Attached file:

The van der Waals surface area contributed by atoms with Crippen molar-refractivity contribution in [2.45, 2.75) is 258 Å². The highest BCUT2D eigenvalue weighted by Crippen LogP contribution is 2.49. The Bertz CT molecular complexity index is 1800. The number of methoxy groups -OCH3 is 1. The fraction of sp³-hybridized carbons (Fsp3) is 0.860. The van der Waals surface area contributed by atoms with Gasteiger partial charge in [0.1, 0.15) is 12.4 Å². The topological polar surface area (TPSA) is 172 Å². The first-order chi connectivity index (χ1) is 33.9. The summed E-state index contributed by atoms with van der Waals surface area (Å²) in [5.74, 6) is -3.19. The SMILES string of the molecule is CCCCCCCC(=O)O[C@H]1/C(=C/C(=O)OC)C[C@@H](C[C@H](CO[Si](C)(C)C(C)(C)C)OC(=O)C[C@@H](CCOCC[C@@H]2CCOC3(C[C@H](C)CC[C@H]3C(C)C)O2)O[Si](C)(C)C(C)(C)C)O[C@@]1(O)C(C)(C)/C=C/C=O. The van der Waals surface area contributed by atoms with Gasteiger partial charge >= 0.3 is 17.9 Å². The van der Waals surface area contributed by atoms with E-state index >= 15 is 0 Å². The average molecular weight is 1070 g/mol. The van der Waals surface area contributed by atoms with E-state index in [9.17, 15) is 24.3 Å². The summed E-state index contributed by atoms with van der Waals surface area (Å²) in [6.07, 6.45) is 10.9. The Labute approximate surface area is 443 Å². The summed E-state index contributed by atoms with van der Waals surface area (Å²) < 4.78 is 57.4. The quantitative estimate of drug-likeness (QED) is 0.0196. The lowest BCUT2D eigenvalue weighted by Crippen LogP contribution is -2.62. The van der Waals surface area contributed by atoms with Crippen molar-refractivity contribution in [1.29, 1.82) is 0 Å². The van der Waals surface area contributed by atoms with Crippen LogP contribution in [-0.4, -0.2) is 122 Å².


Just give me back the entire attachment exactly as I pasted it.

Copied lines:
The van der Waals surface area contributed by atoms with Crippen molar-refractivity contribution in [2.45, 2.75) is 258 Å². The highest BCUT2D eigenvalue weighted by Crippen LogP contribution is 2.49. The Bertz CT molecular complexity index is 1800. The number of methoxy groups -OCH3 is 1. The fraction of sp³-hybridized carbons (Fsp3) is 0.860. The van der Waals surface area contributed by atoms with Gasteiger partial charge in [0.1, 0.15) is 12.4 Å². The topological polar surface area (TPSA) is 172 Å². The first-order chi connectivity index (χ1) is 33.9. The summed E-state index contributed by atoms with van der Waals surface area (Å²) in [5.74, 6) is -3.19. The SMILES string of the molecule is CCCCCCCC(=O)O[C@H]1/C(=C/C(=O)OC)C[C@@H](C[C@H](CO[Si](C)(C)C(C)(C)C)OC(=O)C[C@@H](CCOCC[C@@H]2CCOC3(C[C@H](C)CC[C@H]3C(C)C)O2)O[Si](C)(C)C(C)(C)C)O[C@@]1(O)C(C)(C)/C=C/C=O. The van der Waals surface area contributed by atoms with Gasteiger partial charge >= 0.3 is 17.9 Å². The van der Waals surface area contributed by atoms with E-state index >= 15 is 0 Å². The average molecular weight is 1070 g/mol. The van der Waals surface area contributed by atoms with E-state index in [9.17, 15) is 24.3 Å². The summed E-state index contributed by atoms with van der Waals surface area (Å²) in [6.07, 6.45) is 10.9. The Labute approximate surface area is 443 Å². The summed E-state index contributed by atoms with van der Waals surface area (Å²) < 4.78 is 57.4. The quantitative estimate of drug-likeness (QED) is 0.0196. The lowest BCUT2D eigenvalue weighted by Crippen LogP contribution is -2.62. The van der Waals surface area contributed by atoms with Crippen molar-refractivity contribution in [1.29, 1.82) is 0 Å². The van der Waals surface area contributed by atoms with Crippen LogP contribution in [-0.4, -0.2) is 122 Å².